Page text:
Using a Project Manager to Improve Your Team

A project manager is someone who helps move a project forward by clarifying goals, establishing and managing a clear timeline for activities and facilitating task ownership and communication on a team.

We have found that project managers play an important role on Bass Connections teams. Serving in this role also provides a valuable professional development opportunity for the project manager. We strongly encourage teams to assign this role to someone on their team. Typically, a graduate student or postdoc will serve in this role, although sometimes this might be an advanced undergraduate, a staff member or a faculty member.

Important Caveat

The project manager’s role is to facilitate team success and support team leaders. Assigning this role to someone should complement, not replace strong faculty leadership for the overall direction of the project and mentorship of students. Team leaders are still expected to set the vision for the project, regularly attend team meetings, and mentor and grade students.

For the success of the team, and the well-being of the project manager, it is important to clearly define what is expected of this individual, how much work the role requires and how they will be compensated. To that end, we highly recommend that teams develop a job description for the project manager and meet to review this description before the project begins. We have provided a project manager job description template for teams to modify.

Benefits of Using a Project Manager

  • Helps keep the team organized and on track
  • Reduces the time burden on faculty
  • Gives students a direct point of contact for questions and administrative matters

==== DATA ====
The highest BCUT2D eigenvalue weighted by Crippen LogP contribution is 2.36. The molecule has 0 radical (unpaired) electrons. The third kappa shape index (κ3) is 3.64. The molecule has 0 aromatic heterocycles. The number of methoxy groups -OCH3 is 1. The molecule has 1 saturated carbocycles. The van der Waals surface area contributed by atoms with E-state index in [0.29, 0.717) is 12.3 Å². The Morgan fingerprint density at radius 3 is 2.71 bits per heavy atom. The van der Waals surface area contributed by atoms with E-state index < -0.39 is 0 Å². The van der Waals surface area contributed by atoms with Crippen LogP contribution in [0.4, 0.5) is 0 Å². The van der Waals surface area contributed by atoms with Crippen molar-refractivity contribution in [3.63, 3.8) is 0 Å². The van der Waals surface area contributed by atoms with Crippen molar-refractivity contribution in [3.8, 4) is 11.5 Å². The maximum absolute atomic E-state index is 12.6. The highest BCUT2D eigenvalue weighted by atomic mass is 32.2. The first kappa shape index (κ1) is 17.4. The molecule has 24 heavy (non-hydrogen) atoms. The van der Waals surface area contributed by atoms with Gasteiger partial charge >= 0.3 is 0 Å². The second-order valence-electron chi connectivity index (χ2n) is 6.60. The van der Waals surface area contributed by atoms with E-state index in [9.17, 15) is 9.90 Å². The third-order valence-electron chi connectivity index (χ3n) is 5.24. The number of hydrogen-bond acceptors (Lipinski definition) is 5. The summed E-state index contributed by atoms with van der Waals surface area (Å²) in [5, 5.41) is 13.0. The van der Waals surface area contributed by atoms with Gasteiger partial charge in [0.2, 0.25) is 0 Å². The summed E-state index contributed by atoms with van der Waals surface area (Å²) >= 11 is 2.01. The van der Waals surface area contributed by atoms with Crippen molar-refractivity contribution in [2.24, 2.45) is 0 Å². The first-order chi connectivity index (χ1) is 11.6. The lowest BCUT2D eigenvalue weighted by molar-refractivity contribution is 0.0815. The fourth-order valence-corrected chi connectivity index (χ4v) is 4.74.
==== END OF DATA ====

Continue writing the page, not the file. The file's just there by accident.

• Provides a valuable developmental opportunity for graduate students or postdocs

Common Tasks of a Project Manager

  • Work with the team to set milestones and a timeline for the project
  • Track progress towards milestones
  • Set up and manage a shared infrastructure for team communications and document sharing
  • Schedule meetings
  • Capture important notes from meetings, such as action items and next steps
  • Communicate with the team between meetings to ensure progress
  • Identify problems in the team’s operations and filter those up accordingly
  • Plan site visits and travel
  • Correspond with external partners/clients
  • Respond to requests for information from Bass Connections and other campus administrators
  • Organize team-building activities
  • Capture project outcomes and identify opportunities to share the team’s work

Identifying a Project Manager

Data from past years indicate that staff, faculty, graduate students, postdocs and even advanced undergraduate students have served in the role of project manager. Where possible, we encourage teams to recruit graduate students for this role as we have received positive feedback that this is mutually beneficial for all parties. Faculty have found that graduate students are generally up to the task; undergraduates value the opportunity to get to know more advanced students and learn through their mentorship; and graduate students find that this opportunity provides a valuable and enjoyable developmental opportunity.

Ideas for recruiting a project manager include:

  • Post your job description on Duke List
  • Let Bass Connections know that you are seeking a project manager and we will help publicize the opportunity
  • Contact relevant DGSs and ask them to share information about your project with their students and/or ask for student recommendations (to find contact information for the DGSs, click here, and then navigate by department)
  • Advertise the project through listservs and student groups in the master’s programs and professional schools
  • Encourage graduate students who have participated in Bass Connections to recommend the program to their friends
  • Consult with your theme leaders/administrators for suggestions

Ensuring Developmental Opportunities for the Project Manager

Putting a little time into making this a valuable experience for the project manager can go a long way:

  • Meet with the project manager at the beginning of the project to set clear expectations and goals for his/her role on the team
  • Ask what his/her developmental goals are
  • Provide advice on mentoring students
  • Identify opportunities for the project manager to present or write on the team’s work
  • Provide regular feedback to the project manager
  • Create opportunities for the project manager to lead parts of team meetings or client/external interactions